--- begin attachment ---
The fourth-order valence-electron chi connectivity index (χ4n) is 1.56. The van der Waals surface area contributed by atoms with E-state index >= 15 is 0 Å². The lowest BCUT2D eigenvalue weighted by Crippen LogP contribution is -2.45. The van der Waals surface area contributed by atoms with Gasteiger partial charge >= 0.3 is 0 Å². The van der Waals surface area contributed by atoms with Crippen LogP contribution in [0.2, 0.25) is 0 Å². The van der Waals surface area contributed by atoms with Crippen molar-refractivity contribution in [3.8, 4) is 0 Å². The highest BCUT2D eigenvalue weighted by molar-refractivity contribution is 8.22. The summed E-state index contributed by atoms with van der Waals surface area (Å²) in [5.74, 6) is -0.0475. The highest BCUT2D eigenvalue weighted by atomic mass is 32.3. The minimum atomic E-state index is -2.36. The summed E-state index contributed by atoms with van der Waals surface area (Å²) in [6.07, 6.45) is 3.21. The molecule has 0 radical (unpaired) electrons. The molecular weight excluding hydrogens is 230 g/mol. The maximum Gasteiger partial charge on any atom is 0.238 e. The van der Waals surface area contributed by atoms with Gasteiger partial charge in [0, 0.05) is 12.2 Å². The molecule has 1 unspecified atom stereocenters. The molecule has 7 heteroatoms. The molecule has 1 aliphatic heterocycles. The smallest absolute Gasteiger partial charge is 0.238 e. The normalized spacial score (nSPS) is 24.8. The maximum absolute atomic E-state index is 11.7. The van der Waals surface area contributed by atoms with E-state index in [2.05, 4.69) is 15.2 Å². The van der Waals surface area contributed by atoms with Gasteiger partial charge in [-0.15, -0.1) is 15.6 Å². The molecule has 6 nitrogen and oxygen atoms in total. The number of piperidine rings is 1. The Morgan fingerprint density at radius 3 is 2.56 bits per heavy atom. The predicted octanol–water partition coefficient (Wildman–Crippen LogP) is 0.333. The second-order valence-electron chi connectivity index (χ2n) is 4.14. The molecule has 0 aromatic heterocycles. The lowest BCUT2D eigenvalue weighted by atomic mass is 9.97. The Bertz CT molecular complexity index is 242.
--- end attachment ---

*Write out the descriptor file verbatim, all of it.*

The fourth-order valence-electron chi connectivity index (χ4n) is 1.56. The van der Waals surface area contributed by atoms with E-state index >= 15 is 0 Å². The lowest BCUT2D eigenvalue weighted by Crippen LogP contribution is -2.45. The van der Waals surface area contributed by atoms with Gasteiger partial charge >= 0.3 is 0 Å². The van der Waals surface area contributed by atoms with Crippen LogP contribution in [0.2, 0.25) is 0 Å². The van der Waals surface area contributed by atoms with Crippen molar-refractivity contribution in [3.8, 4) is 0 Å². The highest BCUT2D eigenvalue weighted by molar-refractivity contribution is 8.22. The summed E-state index contributed by atoms with van der Waals surface area (Å²) in [5.74, 6) is -0.0475. The highest BCUT2D eigenvalue weighted by atomic mass is 32.3. The minimum atomic E-state index is -2.36. The summed E-state index contributed by atoms with van der Waals surface area (Å²) in [6.07, 6.45) is 3.21. The molecule has 0 radical (unpaired) electrons. The molecular weight excluding hydrogens is 230 g/mol. The maximum Gasteiger partial charge on any atom is 0.238 e. The van der Waals surface area contributed by atoms with Gasteiger partial charge in [0, 0.05) is 12.2 Å². The molecule has 1 unspecified atom stereocenters. The molecule has 7 heteroatoms. The molecule has 1 aliphatic heterocycles. The smallest absolute Gasteiger partial charge is 0.238 e. The normalized spacial score (nSPS) is 24.8. The maximum absolute atomic E-state index is 11.7. The van der Waals surface area contributed by atoms with E-state index in [2.05, 4.69) is 15.2 Å². The van der Waals surface area contributed by atoms with Gasteiger partial charge in [-0.15, -0.1) is 15.6 Å². The molecule has 6 nitrogen and oxygen atoms in total. The number of piperidine rings is 1. The Morgan fingerprint density at radius 3 is 2.56 bits per heavy atom. The predicted octanol–water partition coefficient (Wildman–Crippen LogP) is 0.333. The second-order valence-electron chi connectivity index (χ2n) is 4.14. The molecule has 0 aromatic heterocycles. The lowest BCUT2D eigenvalue weighted by atomic mass is 9.97. The Bertz CT molecular complexity index is 242.